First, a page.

These and Those

Musings from Students of the Pardes Institute of Jewish Studies in Jerusalem

My ניצבים Shabbaton Dvar Torah

Posted on September 16, 2012 by Abayiss

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Shabbat Shalom everyone, I hope you are all enjoying our first Shabbaton, communal weekend, so far, resting from the past week, and gathering energy for the next one.

This week’s Torah Portion opens with the words “אתם ניצבים היום כולכם”, “Ye are standing this day, all of you” (דברים כ”ט, ט’, Deut. 29:9).

All of them.

But not just all of them, but all of US.

The Portion continues: “ולא איתכם לבדכם…כי את אשר ישנו פה עימנו… ואת אשר איננו פה עימנו היום”, “Neither with you only… But with him that standeth here with us this day… And also with him that is not here with us this day” (דברים כ”ט, י”ג-י”ד, Deut. 29:13-14).
Rashi says: “ואת אשר איננו פה – ואף עם דורות העתידים להיות” “And also with him who is not here – also with future generations”.
In other words, the very connection that makes us a people, a community, is a timeless one, stretching constantly from the present to the end of time, at the same time, this connection lives on from the past through us.

Every single one of us, sitting here, in Jerusalem, at the end of a full week of studying various Jewish texts and ideas, is the realization of a 2000-year-old dream. A dream of returning to the Land of Israel and the Holy City of Jerusalem, of rebuilding the Jewish community here, and most importantly, establishing a living, learning society that bases its values on the Jewish tradition and way of life.

But not only that, the very word ניצבים means more than just standing. It means standing strong, proud, in plain sight. We are here as Jews, in the Jewish homeland, studying the sources and concepts that have held us together as a people throughout the diaspora, and we are doing so proudly. We are here, we are living Jewishly, and we do so proudly!

However, I would like to be honest.  We don’t always experience this mythic sense that we are gathered together in our home. …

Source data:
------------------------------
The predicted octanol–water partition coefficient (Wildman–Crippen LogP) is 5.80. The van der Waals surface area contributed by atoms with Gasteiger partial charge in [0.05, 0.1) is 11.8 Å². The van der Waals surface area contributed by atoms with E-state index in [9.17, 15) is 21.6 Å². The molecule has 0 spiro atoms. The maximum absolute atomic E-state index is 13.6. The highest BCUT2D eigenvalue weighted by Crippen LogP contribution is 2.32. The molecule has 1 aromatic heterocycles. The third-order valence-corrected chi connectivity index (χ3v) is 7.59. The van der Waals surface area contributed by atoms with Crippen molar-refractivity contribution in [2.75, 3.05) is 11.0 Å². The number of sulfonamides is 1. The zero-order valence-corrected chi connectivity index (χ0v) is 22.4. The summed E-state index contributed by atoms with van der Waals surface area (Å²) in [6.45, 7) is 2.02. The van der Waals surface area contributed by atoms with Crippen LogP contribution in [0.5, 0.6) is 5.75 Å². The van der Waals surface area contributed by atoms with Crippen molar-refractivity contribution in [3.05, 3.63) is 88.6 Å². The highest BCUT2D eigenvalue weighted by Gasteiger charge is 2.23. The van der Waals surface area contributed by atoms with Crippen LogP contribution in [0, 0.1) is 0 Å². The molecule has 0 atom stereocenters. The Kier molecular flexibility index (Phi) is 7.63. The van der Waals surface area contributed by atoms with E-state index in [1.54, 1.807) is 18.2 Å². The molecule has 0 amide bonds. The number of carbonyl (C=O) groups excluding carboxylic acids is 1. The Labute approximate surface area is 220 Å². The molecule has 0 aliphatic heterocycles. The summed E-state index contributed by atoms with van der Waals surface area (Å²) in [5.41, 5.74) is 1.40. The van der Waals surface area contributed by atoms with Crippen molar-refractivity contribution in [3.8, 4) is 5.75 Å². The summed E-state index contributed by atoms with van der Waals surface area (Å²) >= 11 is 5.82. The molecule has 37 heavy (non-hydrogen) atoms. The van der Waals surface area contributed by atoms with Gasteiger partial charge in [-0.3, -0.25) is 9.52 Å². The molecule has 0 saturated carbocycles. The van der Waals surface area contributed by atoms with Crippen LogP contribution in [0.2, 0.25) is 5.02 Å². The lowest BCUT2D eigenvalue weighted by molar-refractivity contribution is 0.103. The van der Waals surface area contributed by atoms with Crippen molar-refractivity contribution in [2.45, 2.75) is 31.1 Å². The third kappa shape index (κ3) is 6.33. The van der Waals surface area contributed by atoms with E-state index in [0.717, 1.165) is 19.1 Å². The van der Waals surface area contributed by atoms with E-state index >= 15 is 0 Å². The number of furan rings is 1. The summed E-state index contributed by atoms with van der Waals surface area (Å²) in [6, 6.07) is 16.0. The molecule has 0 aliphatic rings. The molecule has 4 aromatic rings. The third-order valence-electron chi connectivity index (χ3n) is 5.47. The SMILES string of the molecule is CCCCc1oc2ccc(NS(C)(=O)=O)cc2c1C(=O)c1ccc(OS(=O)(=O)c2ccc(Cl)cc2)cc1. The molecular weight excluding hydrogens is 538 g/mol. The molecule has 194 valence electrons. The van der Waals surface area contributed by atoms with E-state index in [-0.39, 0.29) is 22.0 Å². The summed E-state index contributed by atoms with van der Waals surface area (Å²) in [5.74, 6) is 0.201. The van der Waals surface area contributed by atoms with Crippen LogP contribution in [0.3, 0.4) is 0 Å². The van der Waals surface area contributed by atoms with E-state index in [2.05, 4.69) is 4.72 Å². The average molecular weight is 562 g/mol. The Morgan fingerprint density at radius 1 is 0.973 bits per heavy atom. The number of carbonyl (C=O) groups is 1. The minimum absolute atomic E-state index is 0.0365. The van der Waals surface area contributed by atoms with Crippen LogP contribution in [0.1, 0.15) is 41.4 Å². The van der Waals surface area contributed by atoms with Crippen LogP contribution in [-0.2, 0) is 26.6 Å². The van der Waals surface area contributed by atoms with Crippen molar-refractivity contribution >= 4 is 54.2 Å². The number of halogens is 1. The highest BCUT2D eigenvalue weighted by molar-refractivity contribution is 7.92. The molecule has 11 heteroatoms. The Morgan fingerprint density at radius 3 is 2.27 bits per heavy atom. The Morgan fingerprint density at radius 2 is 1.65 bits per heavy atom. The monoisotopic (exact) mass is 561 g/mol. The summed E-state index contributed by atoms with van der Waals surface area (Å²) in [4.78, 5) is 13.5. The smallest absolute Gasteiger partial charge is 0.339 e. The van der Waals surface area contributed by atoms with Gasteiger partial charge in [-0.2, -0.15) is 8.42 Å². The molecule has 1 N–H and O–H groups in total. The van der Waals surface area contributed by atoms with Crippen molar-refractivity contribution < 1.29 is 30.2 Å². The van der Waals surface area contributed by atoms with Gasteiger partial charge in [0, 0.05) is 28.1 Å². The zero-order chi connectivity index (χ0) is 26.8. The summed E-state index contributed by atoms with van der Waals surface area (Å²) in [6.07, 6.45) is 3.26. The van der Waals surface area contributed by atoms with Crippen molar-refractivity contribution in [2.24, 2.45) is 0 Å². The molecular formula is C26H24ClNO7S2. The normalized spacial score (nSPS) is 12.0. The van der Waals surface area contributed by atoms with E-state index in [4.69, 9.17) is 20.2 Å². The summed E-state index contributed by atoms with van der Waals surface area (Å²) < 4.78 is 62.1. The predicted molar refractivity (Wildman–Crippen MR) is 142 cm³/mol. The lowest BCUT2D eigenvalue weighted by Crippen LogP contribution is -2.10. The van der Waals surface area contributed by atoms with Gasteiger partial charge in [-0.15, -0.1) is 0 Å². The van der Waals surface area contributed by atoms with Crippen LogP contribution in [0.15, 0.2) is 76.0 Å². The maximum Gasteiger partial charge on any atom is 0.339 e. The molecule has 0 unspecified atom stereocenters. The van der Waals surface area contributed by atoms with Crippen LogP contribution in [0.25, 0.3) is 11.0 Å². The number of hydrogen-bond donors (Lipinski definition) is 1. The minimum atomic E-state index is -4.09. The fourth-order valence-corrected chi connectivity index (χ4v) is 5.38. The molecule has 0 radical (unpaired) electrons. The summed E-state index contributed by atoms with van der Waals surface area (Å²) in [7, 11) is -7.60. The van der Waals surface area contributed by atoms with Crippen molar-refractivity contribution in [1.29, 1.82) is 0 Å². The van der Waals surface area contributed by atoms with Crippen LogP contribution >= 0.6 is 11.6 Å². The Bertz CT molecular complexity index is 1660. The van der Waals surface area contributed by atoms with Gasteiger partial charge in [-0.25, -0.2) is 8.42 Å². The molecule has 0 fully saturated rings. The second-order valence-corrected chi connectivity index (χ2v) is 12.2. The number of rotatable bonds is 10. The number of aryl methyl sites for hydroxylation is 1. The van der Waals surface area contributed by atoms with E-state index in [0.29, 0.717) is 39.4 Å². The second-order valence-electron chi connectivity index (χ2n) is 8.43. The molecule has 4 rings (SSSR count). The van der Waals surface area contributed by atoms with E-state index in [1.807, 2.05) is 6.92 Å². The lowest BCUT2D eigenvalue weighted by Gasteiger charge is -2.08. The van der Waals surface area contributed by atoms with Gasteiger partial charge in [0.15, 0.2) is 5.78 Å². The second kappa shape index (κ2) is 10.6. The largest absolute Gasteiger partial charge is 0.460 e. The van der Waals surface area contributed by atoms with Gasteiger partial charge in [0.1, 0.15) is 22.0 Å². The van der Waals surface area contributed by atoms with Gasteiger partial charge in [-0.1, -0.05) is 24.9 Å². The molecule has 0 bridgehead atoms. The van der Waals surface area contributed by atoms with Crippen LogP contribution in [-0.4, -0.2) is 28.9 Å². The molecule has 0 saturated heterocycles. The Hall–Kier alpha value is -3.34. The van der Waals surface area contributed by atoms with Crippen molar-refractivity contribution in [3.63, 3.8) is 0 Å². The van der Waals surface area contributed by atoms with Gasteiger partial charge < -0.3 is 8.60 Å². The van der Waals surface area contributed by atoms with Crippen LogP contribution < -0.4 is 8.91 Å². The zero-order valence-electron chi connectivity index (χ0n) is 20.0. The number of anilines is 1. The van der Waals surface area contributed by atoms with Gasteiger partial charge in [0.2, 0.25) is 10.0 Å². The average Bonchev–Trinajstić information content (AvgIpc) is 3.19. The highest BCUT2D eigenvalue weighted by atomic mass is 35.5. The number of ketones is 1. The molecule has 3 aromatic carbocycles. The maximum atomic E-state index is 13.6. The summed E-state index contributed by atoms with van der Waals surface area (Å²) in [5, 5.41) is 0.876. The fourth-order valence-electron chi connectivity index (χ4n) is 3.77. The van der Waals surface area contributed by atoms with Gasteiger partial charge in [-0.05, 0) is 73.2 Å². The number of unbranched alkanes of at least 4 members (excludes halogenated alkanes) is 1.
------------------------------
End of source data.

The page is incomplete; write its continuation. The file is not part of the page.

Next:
In fact it took me almost 13 years to experience it deeply.

It happened on a Shabbat evening in my military service.
My unit was returning to Jerusalem on Friday night from an operation that had gone wrong in pretty much every way possible. As we drove up the winding mountain road, we all started calming down, for the first time in days, laughing and even singing. When we finally entered the city, a group of kids crossed the street in front of us, waving and chanting encouraging words to us. At that moment, I had a sense of fulfillment, a sense that I had arrived home, that this is what it is all about. That was the first time I had felt that way, so deeply, and as I found out later, several of my friends experienced that same moment, in the very same way.

For me that was the moment, but everyone who stands, as the Parsha says, as one of “all of us”, eventually has that moment – that moment when we are standing with each other and standing with all the generations past.

I would like to finish by saying that I am truly grateful to be standing here today, with all of you, as part of the Pardes community, heading in to a year of studying and yes – good times.

And yes, on this night – Shabbat – I would like to thank those people who serve to keep this home alive.  In the Haftarah, the Reading from the Prophets, it says “על חומותייך, עיר דוד, הפקדתי שומרים, כל היום וכל הלילה, תמיד לא יחשו”, “I have set watchmen upon thy walls, O Jerusalem, they shall never hold their peace, day nor night” (ישעיה ס”ב, ו’, Isaiah 62:6).
While several commentators choose to understand this as G-d placing angels as watchmen, or alternatively, that the watchmen are the Prophets who constantly pray for the rehabilitation and welfare of Jerusalem, I’d like to take the words literally, and appreciate the prophetic fulfillment – the fact that we have a country with soldiers of the Israeli Defense Forces and the operatives of the other Security Branches (of all religions).  And I would like to thank them for risking their very lives, day and night, so that they and we can all continue fulfilling the dream and live in Israel, in Jerusalem, as Jews.

May we each have a Shana Tova of personally experiencing home as we all stand together.

Shabbat shalom.